Abstract

The given beam of elliptically polarized light traverses a phase compensator plate and <i>rotating</i> analyzer and enters a photoelectric cell suitably connected to an amplifier circuit and detecting device. The azimuth γ, of the polarizer producing the elliptically polarized light, and ø, that of the planes of polarization of the compensator (or the azimuth ø, and α, the phase difference introduced by the compensator) are adjusted until the detector (headphones) shows no modulation of the cell current. Tan γ, the ratio of the components of the elliptically polarized light, and Δ, the phase difference between them, can be calculated from the formulae; cos 2γ = ±sin α sin 2ø and cot Δ = tan α cos 2ø. The method has been tested in the visible spectrum through a wide range of intensities. The sensitivity increases with the light flux in the cell and is practically independent of stray light. An accuracy of 1 part in 4000 or 5000 or less than 1 minute of arc in azimuthal readings is easily obtained. Polaroid plates can be used instead of Nicol prisms with no serious loss in sensitivity.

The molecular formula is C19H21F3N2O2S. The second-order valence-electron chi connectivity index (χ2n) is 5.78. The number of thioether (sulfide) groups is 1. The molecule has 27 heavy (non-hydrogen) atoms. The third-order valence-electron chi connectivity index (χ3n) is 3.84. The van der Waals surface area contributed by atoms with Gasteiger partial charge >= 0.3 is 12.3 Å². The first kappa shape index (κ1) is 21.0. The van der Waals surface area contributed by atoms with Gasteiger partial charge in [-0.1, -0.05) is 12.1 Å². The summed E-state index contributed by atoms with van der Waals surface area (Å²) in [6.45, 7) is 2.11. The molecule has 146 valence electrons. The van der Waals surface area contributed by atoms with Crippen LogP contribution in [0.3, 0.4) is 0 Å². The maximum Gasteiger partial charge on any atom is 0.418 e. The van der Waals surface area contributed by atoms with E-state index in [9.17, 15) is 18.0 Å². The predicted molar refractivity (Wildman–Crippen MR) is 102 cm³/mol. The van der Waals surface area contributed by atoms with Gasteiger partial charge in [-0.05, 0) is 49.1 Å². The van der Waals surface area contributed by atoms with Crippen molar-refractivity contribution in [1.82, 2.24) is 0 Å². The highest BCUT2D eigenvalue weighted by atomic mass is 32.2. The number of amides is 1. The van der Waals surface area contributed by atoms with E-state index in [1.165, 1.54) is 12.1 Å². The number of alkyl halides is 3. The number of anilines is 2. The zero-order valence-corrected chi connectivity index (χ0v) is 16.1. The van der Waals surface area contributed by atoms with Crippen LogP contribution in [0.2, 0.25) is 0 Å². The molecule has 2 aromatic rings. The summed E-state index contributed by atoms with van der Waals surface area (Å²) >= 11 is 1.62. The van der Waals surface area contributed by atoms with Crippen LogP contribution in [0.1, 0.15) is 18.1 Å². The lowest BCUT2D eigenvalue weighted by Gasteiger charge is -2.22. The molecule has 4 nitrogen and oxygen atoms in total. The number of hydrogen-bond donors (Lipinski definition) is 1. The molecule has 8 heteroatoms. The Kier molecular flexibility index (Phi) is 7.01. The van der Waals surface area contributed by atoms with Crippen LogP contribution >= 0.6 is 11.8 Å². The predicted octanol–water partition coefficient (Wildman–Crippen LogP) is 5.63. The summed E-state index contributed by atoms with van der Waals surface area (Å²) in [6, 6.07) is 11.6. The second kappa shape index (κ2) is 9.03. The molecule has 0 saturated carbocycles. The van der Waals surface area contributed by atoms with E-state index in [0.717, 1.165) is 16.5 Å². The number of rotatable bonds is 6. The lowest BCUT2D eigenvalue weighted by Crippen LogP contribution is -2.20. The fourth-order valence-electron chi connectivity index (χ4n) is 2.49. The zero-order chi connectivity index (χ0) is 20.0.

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  1. G. Bruhat and A. Guinier, Comptes rendus 12, 396–416 (1933). G. Bruhat and P. Grivet, Compes rendus 199, 718–720 (1934); 199, 852–854 (1934).

Bruhat, G.

G. Bruhat and A. Guinier, Comptes rendus 12, 396–416 (1933). G. Bruhat and P. Grivet, Compes rendus 199, 718–720 (1934); 199, 852–854 (1934).

Guinier, A.

G. Bruhat and A. Guinier, Comptes rendus 12, 396–416 (1933). G. Bruhat and P. Grivet, Compes rendus 199, 718–720 (1934); 199, 852–854 (1934).

Other (1)

G. Bruhat and A. Guinier, Comptes rendus 12, 396–416 (1933). G. Bruhat and P. Grivet, Compes rendus 199, 718–720 (1934); 199, 852–854 (1934).

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